The Full Featured Nikon N65 35mm AF SLR

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Getting my first ride in the Fujifilm Blimp was a hightlight of this year's Orlando PMA trade show. Although the small gondola only accommodates six passengers (plus a two-person flight crew), it takes a ground crew of about 22 people to keep it flying. About half of them are clustered around the blimp to secure it when it comes in for the next 30 minute VIP flight. (Program automatic, 80mm, on Kodak Max 400 color negative film.)
Photos © 2001, Robert E. Mayer, All Rights Reserved

Nikon recently introduced another new autofocusing 35mm SLR that's loaded with features and override capabilities which make it suitable for any type of 35mm photography. This easy to use, compact-sized, camera should appeal to beginners buying their first precise SLR as well as seasoned photographers who just need another body that will accept the Nikon AF mount lenses and accessories they already own.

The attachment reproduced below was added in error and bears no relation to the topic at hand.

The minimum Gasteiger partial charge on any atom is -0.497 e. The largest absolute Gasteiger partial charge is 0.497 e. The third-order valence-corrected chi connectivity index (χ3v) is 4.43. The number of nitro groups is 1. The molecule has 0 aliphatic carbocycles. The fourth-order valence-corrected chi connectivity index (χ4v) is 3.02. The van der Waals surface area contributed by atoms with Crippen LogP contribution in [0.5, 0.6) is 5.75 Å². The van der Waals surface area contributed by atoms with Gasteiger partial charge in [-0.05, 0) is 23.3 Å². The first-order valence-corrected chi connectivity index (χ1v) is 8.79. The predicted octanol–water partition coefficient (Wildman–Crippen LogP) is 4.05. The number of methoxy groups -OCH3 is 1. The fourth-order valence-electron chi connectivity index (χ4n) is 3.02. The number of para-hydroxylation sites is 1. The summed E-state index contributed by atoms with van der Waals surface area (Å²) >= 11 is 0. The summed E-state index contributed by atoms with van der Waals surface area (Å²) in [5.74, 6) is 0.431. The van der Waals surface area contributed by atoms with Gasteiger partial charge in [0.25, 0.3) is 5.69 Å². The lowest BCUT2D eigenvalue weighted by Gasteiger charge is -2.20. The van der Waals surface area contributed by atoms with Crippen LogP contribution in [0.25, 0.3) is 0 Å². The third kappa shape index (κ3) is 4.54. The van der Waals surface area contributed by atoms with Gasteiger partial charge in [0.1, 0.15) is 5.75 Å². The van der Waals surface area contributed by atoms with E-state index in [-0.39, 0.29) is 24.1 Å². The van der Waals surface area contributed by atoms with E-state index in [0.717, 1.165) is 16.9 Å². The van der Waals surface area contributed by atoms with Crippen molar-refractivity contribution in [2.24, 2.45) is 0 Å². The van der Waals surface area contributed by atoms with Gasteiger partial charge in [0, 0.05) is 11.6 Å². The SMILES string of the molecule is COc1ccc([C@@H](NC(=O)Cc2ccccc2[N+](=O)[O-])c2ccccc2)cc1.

All of the controls are conveniently positioned around the top and front of the body where they are easily identified, accessed, and adjusted. They are large and well marked, minimizing any possible confusion about their functions. I particularly liked the easy method of engaging the auto-bracketing feature by simply pressing a prominent button near the main mode control dial. In addition, you can quickly adjust the autofocusing to any of the five patterns by pressing another button beside the lens.

A prominent knurled dial on the top left of the body contains large letters and pictographs showing the multitude of optional modes available. These include the typical portrait, scenic, close-up, action (continuous shooting), and night scene. A convenient flash pops up from above the prism when a button is pressed on the left of the prism. If you require a more powerful accessory flash, there is a dedicated hot shoe just above the viewfinder window. Additionally, a variety of advanced flash modes are available.

The two engines on the Fujifilm Blimp swivel so it can descend or rise nearly vertical. The thin guide lines dangling from the nose are visible in this sharply detailed view. (Program automatic exposure, 80mm on Kodak Max 400 color negative film.)

In A and S (Aperture/Shutter priority) modes, adjustments are made with a knurled knob behind the LED panel. In full M (Manual) mode only shutter speeds are adjusted with the knob while the lens aperture is adjusted by using the click-stop diaphragm ring at the rear of the lens.